Golisano has made the foundation his life’s work, but said he has been thinking much about what will happen after his life is over.

The Paychex founder, whose personal net worth was estimated by Forbes at $2.3 billion, said the foundation will receive a major boost after his death.

“Well since I applied for immortality and I didn’t get it, I think the foundation is going to be the beneficiary of a significant amount of my estate,” he said.

Though Golisano did not put a figure to what that gift might be, he said it will be enough to bring a major expansion. Exactly what that will look like still is being determined.

“One of the realities of life is we have two directions we can go, we can open up our visions and serve a much broader group of people or open up geographically and serve the same group of people, in the same situations,” Golisano said. “That’s going to be a big discussion.”

The foundation has been preparing for that change, Clark said.

“We have done some strategic planning, with discussions on where the agency will be headed and what it will need in terms of additional staff and what the geographic area might be,” he said. “We’ve already started some activities in Florida and spread a bit further in New York, but you can talk about it and strategize but can’t really put anything into place until the funds are available.”

Golisano has been preparing personally for the transition.

“We’ve just expanded the board of trustees, and I say this with a smile, but we brought in some new young blood,” he said. “One of those new board members is my nephew Chuck (Graham), and I picked him to be sort of the family representative. He has a good feeling for how I think.”

Golisano has been preparing for the foundation’s future in other ways. Costello, who manages the day-to-day operations, has taken on a more upfront role as well. It is Costello who looks at the three to five funding requests they receive each day and has become the public face of the foundation at many public events, Golisano said.

“I’ll bet that between Ann and me we get three invitations a week to attend events, and I’ve been pushing them away and Ann has been taking more on,” Golisano said.

Whatever the exact scope and geographical focus of the foundation in the future, Clark said one thing is clear—the size will increase dramatically.

“If we understand Tom’s intentions, this will become a significant national and international foundation,” he said.

Golisano’s vision and the track he has set the foundation on will ensure that the transition to a larger agency is a success, Costello said. Golisano has been ahead of his time with his approach to giving, something that has set the foundation up nicely for the future.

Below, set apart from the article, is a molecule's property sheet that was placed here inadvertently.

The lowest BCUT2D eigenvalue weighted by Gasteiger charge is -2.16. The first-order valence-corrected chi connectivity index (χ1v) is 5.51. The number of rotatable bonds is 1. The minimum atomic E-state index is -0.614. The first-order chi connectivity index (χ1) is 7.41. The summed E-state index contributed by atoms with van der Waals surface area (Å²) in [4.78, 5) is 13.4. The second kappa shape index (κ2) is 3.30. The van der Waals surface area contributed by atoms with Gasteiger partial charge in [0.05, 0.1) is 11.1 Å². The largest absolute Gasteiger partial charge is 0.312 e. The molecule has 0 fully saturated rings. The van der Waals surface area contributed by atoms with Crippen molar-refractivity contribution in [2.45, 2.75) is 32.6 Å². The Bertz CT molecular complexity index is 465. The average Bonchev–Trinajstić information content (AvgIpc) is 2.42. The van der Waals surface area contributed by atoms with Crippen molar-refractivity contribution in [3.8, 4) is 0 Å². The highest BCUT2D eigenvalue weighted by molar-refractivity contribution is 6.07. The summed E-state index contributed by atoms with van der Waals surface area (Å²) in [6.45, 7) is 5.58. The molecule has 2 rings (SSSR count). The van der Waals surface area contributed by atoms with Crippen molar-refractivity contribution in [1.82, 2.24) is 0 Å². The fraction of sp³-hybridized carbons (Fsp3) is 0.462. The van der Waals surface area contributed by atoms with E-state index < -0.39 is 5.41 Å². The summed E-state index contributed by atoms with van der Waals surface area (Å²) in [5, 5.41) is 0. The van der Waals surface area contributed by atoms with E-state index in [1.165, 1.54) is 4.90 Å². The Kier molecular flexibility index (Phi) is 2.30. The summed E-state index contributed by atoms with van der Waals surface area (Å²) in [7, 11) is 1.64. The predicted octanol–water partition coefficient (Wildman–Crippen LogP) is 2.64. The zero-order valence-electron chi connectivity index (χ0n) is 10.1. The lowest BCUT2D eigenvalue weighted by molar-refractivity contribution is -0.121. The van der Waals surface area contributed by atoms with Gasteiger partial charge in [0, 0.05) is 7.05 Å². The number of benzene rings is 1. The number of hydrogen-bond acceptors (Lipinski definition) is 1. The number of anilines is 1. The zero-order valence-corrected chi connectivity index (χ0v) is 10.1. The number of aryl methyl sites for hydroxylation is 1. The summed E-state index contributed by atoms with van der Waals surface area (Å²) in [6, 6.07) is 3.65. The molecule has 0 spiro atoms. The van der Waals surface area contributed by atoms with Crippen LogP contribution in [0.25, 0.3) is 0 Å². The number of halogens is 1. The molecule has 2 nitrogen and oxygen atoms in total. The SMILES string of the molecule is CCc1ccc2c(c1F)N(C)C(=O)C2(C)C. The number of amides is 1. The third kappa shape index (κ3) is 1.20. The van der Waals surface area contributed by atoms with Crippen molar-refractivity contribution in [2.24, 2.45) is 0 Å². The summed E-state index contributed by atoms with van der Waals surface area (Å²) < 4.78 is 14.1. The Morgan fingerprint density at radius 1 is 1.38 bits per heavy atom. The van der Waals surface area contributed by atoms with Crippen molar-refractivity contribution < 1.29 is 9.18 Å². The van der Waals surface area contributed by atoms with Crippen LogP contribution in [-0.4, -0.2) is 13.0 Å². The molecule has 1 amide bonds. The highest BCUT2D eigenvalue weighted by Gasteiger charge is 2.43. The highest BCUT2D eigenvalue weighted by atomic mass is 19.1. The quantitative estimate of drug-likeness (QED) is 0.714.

“Philanthropy itself is changing, and Tom is probably the epitome of the new philanthropist,” Costello said. “Years ago the goal was to give money away, to find a charity worth your support, give them a grant and your job was done. Now it’s more about solving problems, and giving away money is the last step, not the first one.”

While the exact scope may still be under determination, Costello is clear about some things. The foundation also will increase its work in promoting inclusion, an area that has commanded greater attention nationwide.

“We are moving beyond just fitting people with disabilities in and tolerating them or adapting, if you will,’’ she said. “We want to move to inclusion, acceptance and creating opportunities, the kind of things that you and I take for granted.

“Some have said the disability rights movement is the last of the civil rights, and I don’t know if there is a ‘last’ but it’s time has certainly come and the voices of self-advocates are getting stronger. The Golisano Foundation is playing its part in that by aligning agencies and initiatives that support and are committed to inclusion.”

Golisano knows the larger size will bring new challenges to the board, which will require the organization to grow as well. He points to the Ralph C. Wilson Jr. Foundation, which was infused with more than $1.2 billion after the death of the Buffalo Bills owner. Federal government spending guidelines dictate that the foundation must spend 5 percent annually, which Golisano said is not a simple task for an agency so large.

“They have to give away more than $50 million a year,” he said. “Do you think that’s easy? We’re going to need to have a fairly active board and fairly active administrator.”

But Golisano is confident about the path the foundation is on and the leadership from both Costello and the board.

“After all, I didn’t get immortality,” Golisano said.

10/9/15 (c) 2015 Rochester Business Journal. To obtain permission to reprint this article, call 585-546-8303 or email rbj@rbj.net.